Post by Chuck Hayward |November 30th , 2010
A while back, I caught up with my friend James Lindner, who was in town for the Wine & Spirits event in San Francisco. An energetic and passionate chap, he travels the globe representing Barossa Valley’s Langmeil Winery, an estate with a rich history dating back to the 1840s. The Lindner family purchased this historic property in 1996 and set about renovating the buildings and vineyards, including a small plot of shiraz that turned out to be a national treasure.
Planted in 1843, the now named “Freedom Vineyard” was abandoned at one point and in a state of disrepair. Following a period of careful nurturing, the vines were brought back to health and are now producing incredible fruit as demonstrated when the 2005 release was poured. (Click here for tasting note.) The “Freedom” vines are considered to be the oldest shiraz vines on the planet in continuous production, and the 3.5 acres struggle to produce 350-500 cases per year. Tasting history like this is a thrilling experience for sure.
A few days later, my co-worker Cory Gowan and I caught up with Iain Riggs of Brokenwood Winery from Australia’s Hunter Valley. Brokenwood poured at the Wine & Spirits event after being named as one of the magazine’s top 100 wineries of 2010. Sitting outside in the afternoon sun, we had an opportunity to catch up with Iain during his first visit to San Francisco in almost twenty years.
Hunter Valley is principally known for making long-lived semillons and traditionally styled shiraz; Brokenwood specializes in both. One of Australia’s unique contributions to the world of wine—Hunter semillon—is typically picked very early at low sugars. Rains come to the valley right as the fruit begins to ripen, so the grapes are harvested before the storms hit. The resulting wines have bracing acidity and low alcohols of 10-11%. In their youth, the wines are clear in color and offer delicate, lean flavors of citrus. But given some time in the bottle, bright yellow-gold colors appear, as do richer textures, and aromas of toast and honey develop.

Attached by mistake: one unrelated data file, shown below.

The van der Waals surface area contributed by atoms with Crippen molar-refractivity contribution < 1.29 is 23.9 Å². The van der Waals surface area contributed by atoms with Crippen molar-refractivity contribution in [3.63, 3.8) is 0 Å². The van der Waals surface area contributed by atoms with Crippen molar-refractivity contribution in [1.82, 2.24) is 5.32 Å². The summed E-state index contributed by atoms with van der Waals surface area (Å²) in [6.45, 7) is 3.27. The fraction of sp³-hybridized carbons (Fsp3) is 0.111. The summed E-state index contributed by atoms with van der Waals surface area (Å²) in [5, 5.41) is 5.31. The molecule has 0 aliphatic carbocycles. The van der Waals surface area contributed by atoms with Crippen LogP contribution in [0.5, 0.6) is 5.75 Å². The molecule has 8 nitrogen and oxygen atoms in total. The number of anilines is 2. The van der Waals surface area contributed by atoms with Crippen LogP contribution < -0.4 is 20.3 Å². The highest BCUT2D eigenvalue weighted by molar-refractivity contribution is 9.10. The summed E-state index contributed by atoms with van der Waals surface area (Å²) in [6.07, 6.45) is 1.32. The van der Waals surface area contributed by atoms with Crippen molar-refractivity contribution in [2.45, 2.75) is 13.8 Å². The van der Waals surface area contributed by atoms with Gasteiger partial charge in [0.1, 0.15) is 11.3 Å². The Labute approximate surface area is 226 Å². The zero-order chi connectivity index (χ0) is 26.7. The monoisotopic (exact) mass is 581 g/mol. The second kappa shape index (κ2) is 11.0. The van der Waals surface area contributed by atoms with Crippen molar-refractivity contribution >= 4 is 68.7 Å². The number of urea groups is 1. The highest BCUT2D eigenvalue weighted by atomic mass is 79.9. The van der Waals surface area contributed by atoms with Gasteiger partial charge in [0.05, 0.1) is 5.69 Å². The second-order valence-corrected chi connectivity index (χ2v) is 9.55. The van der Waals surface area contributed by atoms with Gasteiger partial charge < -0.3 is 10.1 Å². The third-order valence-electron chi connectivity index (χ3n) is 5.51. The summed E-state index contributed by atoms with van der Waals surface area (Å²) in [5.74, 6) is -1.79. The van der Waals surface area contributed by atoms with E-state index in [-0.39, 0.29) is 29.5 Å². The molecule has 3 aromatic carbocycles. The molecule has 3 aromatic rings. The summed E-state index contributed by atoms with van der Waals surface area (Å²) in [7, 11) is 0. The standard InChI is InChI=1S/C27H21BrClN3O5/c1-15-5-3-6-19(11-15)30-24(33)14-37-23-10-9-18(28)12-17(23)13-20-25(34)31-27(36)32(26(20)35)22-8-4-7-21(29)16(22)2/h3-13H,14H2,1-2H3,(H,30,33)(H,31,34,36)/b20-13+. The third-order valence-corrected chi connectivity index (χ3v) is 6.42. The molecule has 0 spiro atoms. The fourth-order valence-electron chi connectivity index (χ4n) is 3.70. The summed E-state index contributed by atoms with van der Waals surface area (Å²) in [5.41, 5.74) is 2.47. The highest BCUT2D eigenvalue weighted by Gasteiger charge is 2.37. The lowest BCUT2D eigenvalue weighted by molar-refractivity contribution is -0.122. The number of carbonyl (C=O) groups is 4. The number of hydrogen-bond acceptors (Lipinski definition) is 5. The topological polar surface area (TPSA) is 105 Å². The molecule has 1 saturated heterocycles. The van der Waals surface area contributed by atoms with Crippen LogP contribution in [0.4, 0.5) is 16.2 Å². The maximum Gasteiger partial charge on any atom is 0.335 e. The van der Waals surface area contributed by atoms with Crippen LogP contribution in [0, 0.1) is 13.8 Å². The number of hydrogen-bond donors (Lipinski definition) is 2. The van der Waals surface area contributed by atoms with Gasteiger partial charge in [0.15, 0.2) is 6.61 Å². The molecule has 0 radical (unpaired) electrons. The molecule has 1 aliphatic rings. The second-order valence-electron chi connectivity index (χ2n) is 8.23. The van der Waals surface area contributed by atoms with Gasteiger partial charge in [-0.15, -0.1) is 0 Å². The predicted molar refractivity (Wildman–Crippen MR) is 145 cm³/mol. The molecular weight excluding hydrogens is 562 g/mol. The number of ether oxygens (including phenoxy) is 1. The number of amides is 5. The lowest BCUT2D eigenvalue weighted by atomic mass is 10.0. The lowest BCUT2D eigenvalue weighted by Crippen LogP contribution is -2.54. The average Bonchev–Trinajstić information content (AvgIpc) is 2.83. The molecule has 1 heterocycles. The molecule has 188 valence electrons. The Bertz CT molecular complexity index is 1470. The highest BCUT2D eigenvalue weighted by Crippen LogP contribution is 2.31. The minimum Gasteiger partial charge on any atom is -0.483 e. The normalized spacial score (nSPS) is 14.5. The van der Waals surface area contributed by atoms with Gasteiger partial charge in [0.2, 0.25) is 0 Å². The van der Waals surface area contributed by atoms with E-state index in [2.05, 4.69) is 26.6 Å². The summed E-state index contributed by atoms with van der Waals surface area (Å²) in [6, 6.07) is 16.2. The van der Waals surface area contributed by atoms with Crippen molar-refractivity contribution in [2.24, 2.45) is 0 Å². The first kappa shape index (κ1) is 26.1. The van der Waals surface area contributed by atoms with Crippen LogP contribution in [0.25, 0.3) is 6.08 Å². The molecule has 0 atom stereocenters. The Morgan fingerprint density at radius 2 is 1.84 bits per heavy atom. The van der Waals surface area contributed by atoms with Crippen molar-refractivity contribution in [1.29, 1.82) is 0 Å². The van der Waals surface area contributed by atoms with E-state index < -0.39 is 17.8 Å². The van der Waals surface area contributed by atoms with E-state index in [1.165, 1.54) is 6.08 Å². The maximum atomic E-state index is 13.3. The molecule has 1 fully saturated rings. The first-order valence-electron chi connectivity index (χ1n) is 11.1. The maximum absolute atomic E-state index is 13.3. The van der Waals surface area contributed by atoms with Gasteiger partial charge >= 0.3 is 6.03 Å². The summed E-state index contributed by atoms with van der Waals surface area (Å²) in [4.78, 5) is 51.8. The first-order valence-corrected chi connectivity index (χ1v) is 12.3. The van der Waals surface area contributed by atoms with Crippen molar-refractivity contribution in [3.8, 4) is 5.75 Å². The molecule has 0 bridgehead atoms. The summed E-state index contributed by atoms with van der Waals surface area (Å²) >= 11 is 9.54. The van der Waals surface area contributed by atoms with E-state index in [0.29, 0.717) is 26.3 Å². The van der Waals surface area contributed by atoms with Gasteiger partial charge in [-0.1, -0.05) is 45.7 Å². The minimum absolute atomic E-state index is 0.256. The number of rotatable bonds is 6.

Brokenwood, like most other wineries in the region, ferment these wines in steel without any wood contact. The use of screwcaps has greatly improved the quality of Hunter semillon, preserving freshness and prolonging their ageability. Besides the random cork taint that can affect all wines, it was quite easy for the delicate nature of semillon to pick up cork-affected flavors. Nevertheless, the showstopper this particular afternoon was the 1999 ILR Reserve Semillon which was bottled before screwcaps became de rigueur. This vintage was just starting to show the richness and some golden color that comes with bottle age, without any ill effects from the cork. We ended the day and that bottle by pouring the wine over the oysters in their shell and slurping them down. Delectable!